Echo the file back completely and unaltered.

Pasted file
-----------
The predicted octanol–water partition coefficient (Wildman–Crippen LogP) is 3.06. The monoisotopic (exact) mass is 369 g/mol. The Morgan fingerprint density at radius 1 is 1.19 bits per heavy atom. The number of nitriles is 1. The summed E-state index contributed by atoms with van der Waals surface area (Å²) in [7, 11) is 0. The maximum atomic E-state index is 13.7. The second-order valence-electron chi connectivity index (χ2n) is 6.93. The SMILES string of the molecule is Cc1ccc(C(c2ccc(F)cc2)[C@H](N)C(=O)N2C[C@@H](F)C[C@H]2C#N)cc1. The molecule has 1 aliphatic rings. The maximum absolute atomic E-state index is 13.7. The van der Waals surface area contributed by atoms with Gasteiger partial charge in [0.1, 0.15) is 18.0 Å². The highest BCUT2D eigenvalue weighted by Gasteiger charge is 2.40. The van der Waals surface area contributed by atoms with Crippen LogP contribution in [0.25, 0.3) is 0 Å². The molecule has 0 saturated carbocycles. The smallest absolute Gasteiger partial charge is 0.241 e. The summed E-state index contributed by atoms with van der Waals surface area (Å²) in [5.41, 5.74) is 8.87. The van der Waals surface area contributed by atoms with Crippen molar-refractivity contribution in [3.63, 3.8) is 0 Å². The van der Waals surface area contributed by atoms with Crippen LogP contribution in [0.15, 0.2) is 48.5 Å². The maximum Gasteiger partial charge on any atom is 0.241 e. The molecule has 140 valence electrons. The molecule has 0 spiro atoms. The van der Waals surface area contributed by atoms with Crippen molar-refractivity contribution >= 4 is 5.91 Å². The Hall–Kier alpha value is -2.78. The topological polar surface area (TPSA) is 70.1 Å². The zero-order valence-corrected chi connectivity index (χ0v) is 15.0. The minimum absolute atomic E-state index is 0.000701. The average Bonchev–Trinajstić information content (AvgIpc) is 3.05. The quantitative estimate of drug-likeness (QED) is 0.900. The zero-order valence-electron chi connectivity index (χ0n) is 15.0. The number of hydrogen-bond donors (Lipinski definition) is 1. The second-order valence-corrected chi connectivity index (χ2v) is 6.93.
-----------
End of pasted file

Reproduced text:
The predicted octanol–water partition coefficient (Wildman–Crippen LogP) is 3.06. The monoisotopic (exact) mass is 369 g/mol. The Morgan fingerprint density at radius 1 is 1.19 bits per heavy atom. The number of nitriles is 1. The summed E-state index contributed by atoms with van der Waals surface area (Å²) in [7, 11) is 0. The maximum atomic E-state index is 13.7. The second-order valence-electron chi connectivity index (χ2n) is 6.93. The SMILES string of the molecule is Cc1ccc(C(c2ccc(F)cc2)[C@H](N)C(=O)N2C[C@@H](F)C[C@H]2C#N)cc1. The molecule has 1 aliphatic rings. The maximum absolute atomic E-state index is 13.7. The van der Waals surface area contributed by atoms with Gasteiger partial charge in [0.1, 0.15) is 18.0 Å². The highest BCUT2D eigenvalue weighted by Gasteiger charge is 2.40. The van der Waals surface area contributed by atoms with Crippen LogP contribution in [0.25, 0.3) is 0 Å². The molecule has 0 saturated carbocycles. The smallest absolute Gasteiger partial charge is 0.241 e. The summed E-state index contributed by atoms with van der Waals surface area (Å²) in [5.41, 5.74) is 8.87. The van der Waals surface area contributed by atoms with Crippen molar-refractivity contribution in [3.63, 3.8) is 0 Å². The van der Waals surface area contributed by atoms with Crippen LogP contribution in [0.15, 0.2) is 48.5 Å². The maximum Gasteiger partial charge on any atom is 0.241 e. The molecule has 140 valence electrons. The molecule has 0 spiro atoms. The van der Waals surface area contributed by atoms with Crippen molar-refractivity contribution >= 4 is 5.91 Å². The Hall–Kier alpha value is -2.78. The topological polar surface area (TPSA) is 70.1 Å². The zero-order valence-corrected chi connectivity index (χ0v) is 15.0. The minimum absolute atomic E-state index is 0.000701. The average Bonchev–Trinajstić information content (AvgIpc) is 3.05. The quantitative estimate of drug-likeness (QED) is 0.900. The zero-order valence-electron chi connectivity index (χ0n) is 15.0. The number of hydrogen-bond donors (Lipinski definition) is 1. The second-order valence-corrected chi connectivity index (χ2v) is 6.93.